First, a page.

This paradigm shift was a welcomed and much-needed change. Nutraceutical products are higher priced and lower volume in nature. A shift in their direction altered key requirements for biomass processing and improved the immediate commercialisation prospect of microalgal industry. Not only did the shift afford a larger profit/cost margin, it also freed the industry from the overwhelming task of producing biofuel that was cheaper than crude oil, the price of which is subject to supply-chain politicisation on international levels and is currently at a ten-year low.

The shift towards nutraceutical products also liberated the field from the burden of achieving a net positive (or at least neutral) energy balance. To obtain any product from microalgal cells, the following six steps of biomass processing are generally needed: dewatering, cell rupture, product extraction via solvent contacting, solvent phase separation, thermal solvent recovery and product refinement (or transesterification in the case of biodiesel production). Many of these steps, however, employ energy-intensive technologies (such as centrifugation for dewatering and high-pressure homogenisation for cell rupture) that consume the resultant biofuel energy and chip away the benefits of producing biofuels in the first place. A production system aimed for nutraceutical production is no longer bound by energy balance requirements and can continue using technologies with highenergy portfolio as long as their economic cost can be justified.

Biomass processing for nutraceutical and cosmetic production needs to comply with strict safety requirements. It is imperative that the process uses extraction solvents and other reagents that are of low-toxicity and considered safe for human consumptions. Highly toxic solvents, such as chloroform, are strictly precluded; while those that are of slightly lower toxicity, such as hexane and methanol, can still be used but will have to be almost completely removed in the solvent recovery step (final concentration in the product <300 ppm). Even the handful of solvents that are considered safe for human consumption, such as acetone and ethanol, will still need to adhere to US FDA concentration limits (final concentration in the product <5000 ppm).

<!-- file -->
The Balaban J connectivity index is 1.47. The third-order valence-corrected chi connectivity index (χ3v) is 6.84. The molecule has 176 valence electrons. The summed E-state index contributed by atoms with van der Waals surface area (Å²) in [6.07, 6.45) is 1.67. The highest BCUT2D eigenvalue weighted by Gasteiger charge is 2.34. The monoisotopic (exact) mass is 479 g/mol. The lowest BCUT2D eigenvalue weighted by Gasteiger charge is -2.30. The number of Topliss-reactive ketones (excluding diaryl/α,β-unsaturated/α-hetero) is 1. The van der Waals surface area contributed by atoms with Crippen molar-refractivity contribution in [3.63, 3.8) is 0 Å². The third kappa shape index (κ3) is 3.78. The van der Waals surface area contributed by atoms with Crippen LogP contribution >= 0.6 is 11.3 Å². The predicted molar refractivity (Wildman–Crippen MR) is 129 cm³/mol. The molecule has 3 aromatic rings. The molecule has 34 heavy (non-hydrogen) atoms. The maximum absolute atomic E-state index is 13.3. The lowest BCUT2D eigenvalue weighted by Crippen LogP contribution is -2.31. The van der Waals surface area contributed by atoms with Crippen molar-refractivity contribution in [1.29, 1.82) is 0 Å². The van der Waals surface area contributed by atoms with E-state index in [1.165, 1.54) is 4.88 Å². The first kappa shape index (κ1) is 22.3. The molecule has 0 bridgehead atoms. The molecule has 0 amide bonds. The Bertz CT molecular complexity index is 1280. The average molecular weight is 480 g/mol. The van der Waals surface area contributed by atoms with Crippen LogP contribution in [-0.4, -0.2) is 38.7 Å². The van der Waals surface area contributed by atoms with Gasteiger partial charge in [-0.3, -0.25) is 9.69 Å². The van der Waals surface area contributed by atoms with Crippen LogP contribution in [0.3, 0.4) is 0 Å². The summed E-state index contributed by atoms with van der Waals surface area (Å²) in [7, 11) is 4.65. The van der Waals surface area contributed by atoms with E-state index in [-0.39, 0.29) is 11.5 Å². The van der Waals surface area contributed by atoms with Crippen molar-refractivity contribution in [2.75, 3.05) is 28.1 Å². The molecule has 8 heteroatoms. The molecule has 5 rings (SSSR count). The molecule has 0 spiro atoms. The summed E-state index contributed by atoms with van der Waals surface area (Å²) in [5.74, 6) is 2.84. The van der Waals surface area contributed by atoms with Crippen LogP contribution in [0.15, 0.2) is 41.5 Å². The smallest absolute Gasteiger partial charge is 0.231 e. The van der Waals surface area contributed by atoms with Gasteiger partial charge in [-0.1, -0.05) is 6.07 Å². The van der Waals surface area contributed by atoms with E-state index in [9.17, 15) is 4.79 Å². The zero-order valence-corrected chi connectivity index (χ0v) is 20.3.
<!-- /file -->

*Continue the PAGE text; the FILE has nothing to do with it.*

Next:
Such stringent safety requirements have led many researchers to re-examine the use of green extraction solvents, such as supercritical fluid, subcritical fluid and oil from other vegetative sources. These green solvents had previously been ruled out for biofuel production because of their high infrastructure costs and intensive operational/recovery energy demands. The requirements for safety will affect not only the extraction step but also the choice we made for the other processing steps. For example, mechanical cell rupture using high-pressure homogenisation or bead milling will be preferred than chemically induced rupture using acid hydrolysis to avoid the introduction of harmful chemicals to the system.

Efforts should be made to address the lack of scalable refinement technologies currently in existence for the final purification step. Solvents used to extract a product of interest will never have 100% selectivity. The product stream resulting from solvent extraction will therefore often contain other coextracted biomass components that are of significant economic values and should be collected as separate streams if possible. For example, hexane extraction of biofuel-precursor triglycerides also inevitably leads to the coextraction of a small amount of ω3 polar lipids and chlorophylls. Currently available fractionation technologies, such as column chromatography or multiple steps of chemical reactions/saponifications, are limited to lab-scale demonstration and unlikely to have large-scale application.

Over the past decade, the microalgal bio-industry has undergone major transformations. The recent shift towards the production of high-value nutraceuticals has given the bio-industry a second lease in life. Despite having different safety and energy requirements, biomass processing for nutraceutical products shares similar frameworks and fundamental principles to that carried out for biofuel application. Therefore, much of the experience collected over the past decade for biofuel processing, such as the design of efficient dewatering and cell rupture technologies, should be readily transferrable to bioproducts application, paving the pathway for large-scale demonstration. Even though the prospect for microalgal commercialisation appears imminent, the field cannot afford to grow complacent. Much work is still needed to develop a robust biomass-processing pathway that can be catered for the recovery of different metabolites and simultaneously adhere to stringent safety requirements associated with products for human consumption. Stronger academia-industry collaboration is also needed in order to ensure that research carried out in universities around the world is relevant to the current challenges faced by the industry.